Nuclear star cluster

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The nuclear star cluster of our own Milky Way Galaxy seen with adaptive optics in the infrared with the NaCo instrument on the VLT.

A nuclear star cluster, or NSC in short, or compact stellar nucleus, sometimes called young stellar nucleus, is a star cluster with a very high density and high luminosities near the barycenter of most galaxies.[1]

NSCs are the central massive objects of fainter, lower-mass galaxies where supermassive black holes are not present or are of ineligible mass. In the most massive galaxies, nuclear star clusters are entirely absent. Some galaxies, including the Milky Way, are known to contain both a nuclear star cluster and a supermassive black hole of comparable mass.[2]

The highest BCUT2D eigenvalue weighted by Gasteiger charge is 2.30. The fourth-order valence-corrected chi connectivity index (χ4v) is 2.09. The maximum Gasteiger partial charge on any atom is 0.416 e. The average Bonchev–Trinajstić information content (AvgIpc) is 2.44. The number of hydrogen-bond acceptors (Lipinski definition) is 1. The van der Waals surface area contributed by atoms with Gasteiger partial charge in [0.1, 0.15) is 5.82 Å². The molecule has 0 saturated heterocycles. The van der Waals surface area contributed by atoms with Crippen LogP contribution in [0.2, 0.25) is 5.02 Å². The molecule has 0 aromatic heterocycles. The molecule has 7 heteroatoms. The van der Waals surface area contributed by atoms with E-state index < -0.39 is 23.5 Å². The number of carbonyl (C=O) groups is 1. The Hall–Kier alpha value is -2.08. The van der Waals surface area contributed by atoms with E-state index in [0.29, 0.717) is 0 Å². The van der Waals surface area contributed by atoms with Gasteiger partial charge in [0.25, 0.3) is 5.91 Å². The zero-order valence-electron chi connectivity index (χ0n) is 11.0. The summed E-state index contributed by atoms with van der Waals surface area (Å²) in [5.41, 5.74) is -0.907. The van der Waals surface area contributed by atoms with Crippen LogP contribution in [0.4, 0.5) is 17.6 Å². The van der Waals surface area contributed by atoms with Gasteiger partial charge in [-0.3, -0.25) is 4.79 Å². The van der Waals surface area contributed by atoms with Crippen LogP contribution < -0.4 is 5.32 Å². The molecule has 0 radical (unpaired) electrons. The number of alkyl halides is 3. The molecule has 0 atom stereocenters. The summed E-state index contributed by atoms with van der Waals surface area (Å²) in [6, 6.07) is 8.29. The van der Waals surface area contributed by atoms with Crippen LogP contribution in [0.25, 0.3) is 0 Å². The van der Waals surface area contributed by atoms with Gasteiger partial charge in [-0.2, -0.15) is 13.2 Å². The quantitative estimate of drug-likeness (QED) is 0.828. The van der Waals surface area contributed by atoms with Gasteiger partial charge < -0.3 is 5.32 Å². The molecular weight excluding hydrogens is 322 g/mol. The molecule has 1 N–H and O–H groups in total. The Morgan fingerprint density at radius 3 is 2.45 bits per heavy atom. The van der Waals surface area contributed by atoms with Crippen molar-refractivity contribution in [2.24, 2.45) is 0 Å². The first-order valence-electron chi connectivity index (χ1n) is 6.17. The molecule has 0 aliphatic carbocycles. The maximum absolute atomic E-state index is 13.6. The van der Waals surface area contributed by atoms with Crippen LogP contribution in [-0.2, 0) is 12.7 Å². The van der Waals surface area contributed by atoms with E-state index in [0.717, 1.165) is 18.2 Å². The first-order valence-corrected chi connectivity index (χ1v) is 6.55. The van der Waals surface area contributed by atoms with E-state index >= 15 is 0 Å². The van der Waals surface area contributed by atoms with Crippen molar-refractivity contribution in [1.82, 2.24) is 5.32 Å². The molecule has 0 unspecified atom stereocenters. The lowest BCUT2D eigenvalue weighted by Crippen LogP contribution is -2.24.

1. Ferrarese, L.; Merritt, D.; Eckart, A. (2009). "The nuclear star cluster of the Milky Way: proper motions and mass". Astrophysics. Solar and Stellar Astrophysics 502 (1): 91. arXiv:0902.3892. Bibcode 2009A&A...502...91S. doi:10.1051/0004-6361/200810922.
  2. Nishiyama, S.; Schödel, R. (2012). "Young, Massive Star Candidates Detected throughout the Nuclear Star Cluster of the Milky Way". Astrophysics. Solar and Stellar Astrophysics 549: A57. arXiv:1210.6125. Bibcode 2012yCat..35490057N. doi:10.1051/0004-6361/201219773.